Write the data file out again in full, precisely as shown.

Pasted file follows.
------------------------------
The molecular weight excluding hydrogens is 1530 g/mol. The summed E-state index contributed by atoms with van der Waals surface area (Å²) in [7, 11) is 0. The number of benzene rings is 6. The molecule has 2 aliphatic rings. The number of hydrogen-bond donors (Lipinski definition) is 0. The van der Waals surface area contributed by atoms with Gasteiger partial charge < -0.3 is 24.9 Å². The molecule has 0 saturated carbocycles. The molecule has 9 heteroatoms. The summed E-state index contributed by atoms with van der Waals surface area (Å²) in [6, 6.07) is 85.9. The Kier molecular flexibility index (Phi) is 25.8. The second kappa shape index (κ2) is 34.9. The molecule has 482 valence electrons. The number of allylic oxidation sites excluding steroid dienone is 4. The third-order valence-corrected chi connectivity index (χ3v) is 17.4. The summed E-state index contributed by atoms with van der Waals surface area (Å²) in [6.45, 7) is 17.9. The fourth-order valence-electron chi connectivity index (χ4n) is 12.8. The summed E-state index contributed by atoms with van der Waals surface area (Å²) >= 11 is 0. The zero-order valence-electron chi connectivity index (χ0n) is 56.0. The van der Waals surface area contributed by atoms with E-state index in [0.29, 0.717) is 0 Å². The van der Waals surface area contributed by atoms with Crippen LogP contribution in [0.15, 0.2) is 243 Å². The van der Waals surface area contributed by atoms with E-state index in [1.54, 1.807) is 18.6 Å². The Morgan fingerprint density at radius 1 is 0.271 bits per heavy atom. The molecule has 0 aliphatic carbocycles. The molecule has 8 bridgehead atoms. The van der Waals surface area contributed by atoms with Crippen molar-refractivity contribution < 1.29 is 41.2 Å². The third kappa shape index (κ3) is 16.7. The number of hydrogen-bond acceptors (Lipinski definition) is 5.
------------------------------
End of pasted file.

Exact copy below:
The molecular weight excluding hydrogens is 1530 g/mol. The summed E-state index contributed by atoms with van der Waals surface area (Å²) in [7, 11) is 0. The number of benzene rings is 6. The molecule has 2 aliphatic rings. The number of hydrogen-bond donors (Lipinski definition) is 0. The van der Waals surface area contributed by atoms with Gasteiger partial charge < -0.3 is 24.9 Å². The molecule has 0 saturated carbocycles. The molecule has 9 heteroatoms. The summed E-state index contributed by atoms with van der Waals surface area (Å²) in [6, 6.07) is 85.9. The Kier molecular flexibility index (Phi) is 25.8. The second kappa shape index (κ2) is 34.9. The molecule has 482 valence electrons. The number of allylic oxidation sites excluding steroid dienone is 4. The third-order valence-corrected chi connectivity index (χ3v) is 17.4. The summed E-state index contributed by atoms with van der Waals surface area (Å²) in [6.45, 7) is 17.9. The fourth-order valence-electron chi connectivity index (χ4n) is 12.8. The summed E-state index contributed by atoms with van der Waals surface area (Å²) >= 11 is 0. The zero-order valence-electron chi connectivity index (χ0n) is 56.0. The van der Waals surface area contributed by atoms with E-state index in [0.29, 0.717) is 0 Å². The van der Waals surface area contributed by atoms with Crippen LogP contribution in [0.15, 0.2) is 243 Å². The van der Waals surface area contributed by atoms with E-state index in [1.54, 1.807) is 18.6 Å². The Morgan fingerprint density at radius 1 is 0.271 bits per heavy atom. The molecule has 0 aliphatic carbocycles. The molecule has 8 bridgehead atoms. The van der Waals surface area contributed by atoms with Crippen molar-refractivity contribution < 1.29 is 41.2 Å². The third kappa shape index (κ3) is 16.7. The number of hydrogen-bond acceptors (Lipinski definition) is 5.